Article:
Changing is Hard, Not Changing is Worse

bike

Shhh! You’re not supposed to tell people it’s hard. It’s supposed to be easy if you just follow my five-step plan and send me $99.99!

But, it’s the truth and we all know it. Changing, learning, and growing is scary and hard. If it was easy, everyone would do it. (Hey you can still send me the $99.99 if you want.)

Why is it so hard and scary to change?

“Change is hard because people overestimate the value of what they have—and underestimate the value of what they may gain by giving that up.”
— James Belasco and Ralph Stayer

Even if what we’re doing isn’t getting us everything we want, it’s getting us something: It’s comfortable. It’s not that bad. We’re getting by. We’re making a living… We’ve created habits.

We start shoulding on ourselves (and that gets messy fast). I shouldn’t be so selfish in wanting more than I have. I should feel lucky I have a job. I should stop dreaming about things that will never happen.

We start believing the worst that could happen: I could lose my job, my home, declare bankruptcy, get divorced and end up living in a van down by the river!

All these things work against us.

So, why even try to change, grow and learn? Because it’s worth it.

When I was a little boy I wanted to make a big change. I wanted to stop riding with training wheels and ride a big boy bike. I was scared of getting hurt, but I really wanted to learn. My older brother taught me.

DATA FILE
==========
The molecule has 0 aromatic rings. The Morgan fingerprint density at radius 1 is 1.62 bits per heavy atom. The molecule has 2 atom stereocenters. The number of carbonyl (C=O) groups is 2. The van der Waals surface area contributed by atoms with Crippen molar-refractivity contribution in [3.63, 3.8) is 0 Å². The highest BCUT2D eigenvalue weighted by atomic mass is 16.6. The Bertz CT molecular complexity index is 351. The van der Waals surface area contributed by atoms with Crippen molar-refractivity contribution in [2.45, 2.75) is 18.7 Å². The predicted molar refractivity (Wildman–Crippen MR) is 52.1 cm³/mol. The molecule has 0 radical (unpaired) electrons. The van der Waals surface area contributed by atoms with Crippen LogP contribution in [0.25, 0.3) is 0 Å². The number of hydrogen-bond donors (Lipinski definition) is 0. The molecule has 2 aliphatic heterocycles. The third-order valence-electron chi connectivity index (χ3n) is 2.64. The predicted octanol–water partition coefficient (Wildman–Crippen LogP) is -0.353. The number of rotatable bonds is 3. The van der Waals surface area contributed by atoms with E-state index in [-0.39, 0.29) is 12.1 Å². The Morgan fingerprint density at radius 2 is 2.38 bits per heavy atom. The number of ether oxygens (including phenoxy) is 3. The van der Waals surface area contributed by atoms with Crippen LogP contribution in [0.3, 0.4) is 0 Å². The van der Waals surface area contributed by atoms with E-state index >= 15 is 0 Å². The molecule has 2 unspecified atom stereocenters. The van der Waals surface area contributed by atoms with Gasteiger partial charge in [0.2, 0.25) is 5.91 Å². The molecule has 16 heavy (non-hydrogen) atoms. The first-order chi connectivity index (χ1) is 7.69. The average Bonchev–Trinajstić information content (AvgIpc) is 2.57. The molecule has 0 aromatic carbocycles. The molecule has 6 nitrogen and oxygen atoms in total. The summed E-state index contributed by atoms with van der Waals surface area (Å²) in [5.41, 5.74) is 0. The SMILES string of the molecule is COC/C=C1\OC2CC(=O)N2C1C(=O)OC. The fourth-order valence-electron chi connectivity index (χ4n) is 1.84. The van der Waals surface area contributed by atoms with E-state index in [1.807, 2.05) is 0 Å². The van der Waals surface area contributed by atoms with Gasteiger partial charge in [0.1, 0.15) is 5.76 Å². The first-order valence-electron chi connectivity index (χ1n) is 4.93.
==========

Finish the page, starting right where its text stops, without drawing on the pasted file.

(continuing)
We lived on a hilly street. My brother had me get on the bike at the top of the hill. He would run alongside me holding the bike until we stopped in our driveway. Then we’d walk the bike back to the top of the hill and start the whole process again.

I started getting pretty good. The next time down the hill I was feeling great, I was really moving. I turned into my driveway and was hurtling toward the closed garage door. I yelled to my brother, “Dave, stop. Stop! Dave, stop!” Bam! I crashed right into the garage door.

My brother thought I was doing so well he could let go of the bike and quit running beside me. The problem with that was he didn’t tell me and didn’t teach me how to stop.

It hurt. I had a big lump on my head. But I didn’t say, “Well that bike riding stuff hurts. I’m never doing that again.” I wanted to ride a big-boy bike without training wheels. I wanted to keep up with all the other kids. I wanted to be miles from my house with my parents having no idea where I was!

I put my football helmet on and got back on my bike. I learned how to ride my bike and it was glorious. It also taught me how important pushing through the pain to make a change is.

You might not have a brother who rammed you into a closed garage door, (Thanks, Dave!) but I bet you fell a few times learning to ride your bike. I also bet that didn’t stop you from learning to ride. Why would you risk getting hurt again? Why not give up? Because we all know that short term pain is worth the long term gain.

Question for Comment:

What do you want to change, learn or do?

I know it’s scary and hard.

You will fall. You will get hurt (for a short time).

But it will be worth it.

Imagine how it could change your life.

(I now offer one to one coaching and an online coaching program for various budgets. Click here for more details.)

Please note: I reserve the right to delete comments that I view as rude, snarky, mean or off-topic. Hey, this is to support each other and have fun! Let's Go!

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